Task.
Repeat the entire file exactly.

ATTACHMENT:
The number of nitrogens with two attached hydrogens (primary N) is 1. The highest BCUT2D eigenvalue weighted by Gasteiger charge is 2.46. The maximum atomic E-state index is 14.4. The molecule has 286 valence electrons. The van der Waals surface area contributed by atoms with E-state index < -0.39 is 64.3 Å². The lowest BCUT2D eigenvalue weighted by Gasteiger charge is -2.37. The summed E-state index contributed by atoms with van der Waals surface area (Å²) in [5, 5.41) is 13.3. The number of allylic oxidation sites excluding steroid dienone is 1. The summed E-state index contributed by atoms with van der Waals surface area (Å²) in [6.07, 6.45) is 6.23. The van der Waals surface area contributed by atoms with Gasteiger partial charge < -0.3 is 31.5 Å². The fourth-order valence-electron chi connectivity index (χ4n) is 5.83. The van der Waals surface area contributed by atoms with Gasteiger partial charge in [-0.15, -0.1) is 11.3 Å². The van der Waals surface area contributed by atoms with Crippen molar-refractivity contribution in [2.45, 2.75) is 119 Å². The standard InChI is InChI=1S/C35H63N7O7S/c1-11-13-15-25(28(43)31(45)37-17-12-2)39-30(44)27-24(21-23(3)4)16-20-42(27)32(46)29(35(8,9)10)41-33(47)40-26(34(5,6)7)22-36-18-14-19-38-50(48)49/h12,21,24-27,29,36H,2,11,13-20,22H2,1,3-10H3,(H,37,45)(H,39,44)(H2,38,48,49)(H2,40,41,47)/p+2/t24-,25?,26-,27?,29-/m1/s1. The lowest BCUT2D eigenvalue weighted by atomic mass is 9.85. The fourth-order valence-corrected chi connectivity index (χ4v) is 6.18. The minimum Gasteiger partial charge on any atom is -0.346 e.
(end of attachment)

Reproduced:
The number of nitrogens with two attached hydrogens (primary N) is 1. The highest BCUT2D eigenvalue weighted by Gasteiger charge is 2.46. The maximum atomic E-state index is 14.4. The molecule has 286 valence electrons. The van der Waals surface area contributed by atoms with E-state index < -0.39 is 64.3 Å². The lowest BCUT2D eigenvalue weighted by Gasteiger charge is -2.37. The summed E-state index contributed by atoms with van der Waals surface area (Å²) in [5, 5.41) is 13.3. The number of allylic oxidation sites excluding steroid dienone is 1. The summed E-state index contributed by atoms with van der Waals surface area (Å²) in [6.07, 6.45) is 6.23. The van der Waals surface area contributed by atoms with Gasteiger partial charge < -0.3 is 31.5 Å². The fourth-order valence-electron chi connectivity index (χ4n) is 5.83. The van der Waals surface area contributed by atoms with Gasteiger partial charge in [-0.15, -0.1) is 11.3 Å². The van der Waals surface area contributed by atoms with Crippen molar-refractivity contribution in [2.45, 2.75) is 119 Å². The standard InChI is InChI=1S/C35H63N7O7S/c1-11-13-15-25(28(43)31(45)37-17-12-2)39-30(44)27-24(21-23(3)4)16-20-42(27)32(46)29(35(8,9)10)41-33(47)40-26(34(5,6)7)22-36-18-14-19-38-50(48)49/h12,21,24-27,29,36H,2,11,13-20,22H2,1,3-10H3,(H,37,45)(H,39,44)(H2,38,48,49)(H2,40,41,47)/p+2/t24-,25?,26-,27?,29-/m1/s1. The lowest BCUT2D eigenvalue weighted by atomic mass is 9.85. The fourth-order valence-corrected chi connectivity index (χ4v) is 6.18. The minimum Gasteiger partial charge on any atom is -0.346 e.